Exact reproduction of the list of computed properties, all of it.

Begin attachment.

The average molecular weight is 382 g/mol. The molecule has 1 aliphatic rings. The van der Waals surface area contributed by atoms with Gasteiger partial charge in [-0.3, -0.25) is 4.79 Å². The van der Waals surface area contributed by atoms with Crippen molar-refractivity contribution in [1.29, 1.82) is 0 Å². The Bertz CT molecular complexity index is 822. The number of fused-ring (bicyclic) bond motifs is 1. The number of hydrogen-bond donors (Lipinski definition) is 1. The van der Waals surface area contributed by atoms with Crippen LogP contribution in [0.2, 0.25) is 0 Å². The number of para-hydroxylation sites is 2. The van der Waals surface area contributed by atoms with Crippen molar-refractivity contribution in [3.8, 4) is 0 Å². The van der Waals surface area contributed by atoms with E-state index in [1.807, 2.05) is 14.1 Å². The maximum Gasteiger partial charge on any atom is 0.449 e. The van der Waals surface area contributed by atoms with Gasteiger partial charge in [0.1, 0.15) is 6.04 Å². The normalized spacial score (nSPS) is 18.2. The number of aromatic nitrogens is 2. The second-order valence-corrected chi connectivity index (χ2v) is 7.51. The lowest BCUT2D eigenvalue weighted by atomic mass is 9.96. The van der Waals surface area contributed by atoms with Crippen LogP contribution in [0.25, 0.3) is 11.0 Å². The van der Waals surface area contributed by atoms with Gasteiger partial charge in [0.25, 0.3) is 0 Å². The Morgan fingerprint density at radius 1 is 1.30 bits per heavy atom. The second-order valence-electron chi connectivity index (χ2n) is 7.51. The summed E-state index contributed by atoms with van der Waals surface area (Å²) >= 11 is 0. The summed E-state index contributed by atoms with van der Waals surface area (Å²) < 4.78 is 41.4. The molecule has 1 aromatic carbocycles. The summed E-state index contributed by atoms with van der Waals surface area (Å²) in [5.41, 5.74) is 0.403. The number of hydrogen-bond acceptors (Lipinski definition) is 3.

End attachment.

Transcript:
The average molecular weight is 382 g/mol. The molecule has 1 aliphatic rings. The van der Waals surface area contributed by atoms with Gasteiger partial charge in [-0.3, -0.25) is 4.79 Å². The van der Waals surface area contributed by atoms with Crippen molar-refractivity contribution in [1.29, 1.82) is 0 Å². The Bertz CT molecular complexity index is 822. The number of fused-ring (bicyclic) bond motifs is 1. The number of hydrogen-bond donors (Lipinski definition) is 1. The van der Waals surface area contributed by atoms with Crippen LogP contribution in [0.2, 0.25) is 0 Å². The number of para-hydroxylation sites is 2. The van der Waals surface area contributed by atoms with Crippen molar-refractivity contribution in [3.8, 4) is 0 Å². The van der Waals surface area contributed by atoms with E-state index in [1.807, 2.05) is 14.1 Å². The maximum Gasteiger partial charge on any atom is 0.449 e. The van der Waals surface area contributed by atoms with Gasteiger partial charge in [0.1, 0.15) is 6.04 Å². The normalized spacial score (nSPS) is 18.2. The number of aromatic nitrogens is 2. The second-order valence-corrected chi connectivity index (χ2v) is 7.51. The lowest BCUT2D eigenvalue weighted by atomic mass is 9.96. The van der Waals surface area contributed by atoms with Crippen LogP contribution in [0.25, 0.3) is 11.0 Å². The van der Waals surface area contributed by atoms with Gasteiger partial charge in [0.25, 0.3) is 0 Å². The Morgan fingerprint density at radius 1 is 1.30 bits per heavy atom. The second-order valence-electron chi connectivity index (χ2n) is 7.51. The summed E-state index contributed by atoms with van der Waals surface area (Å²) >= 11 is 0. The summed E-state index contributed by atoms with van der Waals surface area (Å²) < 4.78 is 41.4. The molecule has 1 aromatic carbocycles. The summed E-state index contributed by atoms with van der Waals surface area (Å²) in [5.41, 5.74) is 0.403. The number of hydrogen-bond acceptors (Lipinski definition) is 3.